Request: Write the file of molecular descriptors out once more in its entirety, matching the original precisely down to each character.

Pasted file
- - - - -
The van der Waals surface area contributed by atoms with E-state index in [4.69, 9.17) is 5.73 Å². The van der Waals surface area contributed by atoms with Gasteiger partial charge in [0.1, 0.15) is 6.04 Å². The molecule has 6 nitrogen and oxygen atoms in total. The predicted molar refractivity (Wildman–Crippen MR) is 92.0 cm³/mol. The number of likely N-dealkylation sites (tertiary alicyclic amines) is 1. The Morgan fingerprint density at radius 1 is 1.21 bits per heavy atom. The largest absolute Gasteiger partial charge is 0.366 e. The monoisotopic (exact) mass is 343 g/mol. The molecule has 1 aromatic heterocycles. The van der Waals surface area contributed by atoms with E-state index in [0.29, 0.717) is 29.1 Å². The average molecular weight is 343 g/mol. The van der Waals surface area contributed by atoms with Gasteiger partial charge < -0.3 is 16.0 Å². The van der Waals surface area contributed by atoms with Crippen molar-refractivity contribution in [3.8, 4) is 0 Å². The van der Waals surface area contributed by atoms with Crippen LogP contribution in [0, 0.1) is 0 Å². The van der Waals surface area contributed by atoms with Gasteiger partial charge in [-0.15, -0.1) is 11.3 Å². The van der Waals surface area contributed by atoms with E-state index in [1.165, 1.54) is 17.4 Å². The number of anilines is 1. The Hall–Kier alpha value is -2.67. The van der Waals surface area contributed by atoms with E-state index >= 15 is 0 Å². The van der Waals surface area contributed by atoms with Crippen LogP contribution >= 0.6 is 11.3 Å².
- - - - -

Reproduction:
The van der Waals surface area contributed by atoms with E-state index in [4.69, 9.17) is 5.73 Å². The van der Waals surface area contributed by atoms with Gasteiger partial charge in [0.1, 0.15) is 6.04 Å². The molecule has 6 nitrogen and oxygen atoms in total. The predicted molar refractivity (Wildman–Crippen MR) is 92.0 cm³/mol. The number of likely N-dealkylation sites (tertiary alicyclic amines) is 1. The Morgan fingerprint density at radius 1 is 1.21 bits per heavy atom. The largest absolute Gasteiger partial charge is 0.366 e. The monoisotopic (exact) mass is 343 g/mol. The molecule has 1 aromatic heterocycles. The van der Waals surface area contributed by atoms with E-state index in [0.29, 0.717) is 29.1 Å². The average molecular weight is 343 g/mol. The van der Waals surface area contributed by atoms with Gasteiger partial charge < -0.3 is 16.0 Å². The van der Waals surface area contributed by atoms with Crippen molar-refractivity contribution in [3.8, 4) is 0 Å². The van der Waals surface area contributed by atoms with Crippen LogP contribution in [0, 0.1) is 0 Å². The van der Waals surface area contributed by atoms with Gasteiger partial charge in [-0.15, -0.1) is 11.3 Å². The van der Waals surface area contributed by atoms with E-state index in [1.165, 1.54) is 17.4 Å². The number of anilines is 1. The Hall–Kier alpha value is -2.67. The van der Waals surface area contributed by atoms with E-state index >= 15 is 0 Å². The van der Waals surface area contributed by atoms with Crippen LogP contribution >= 0.6 is 11.3 Å².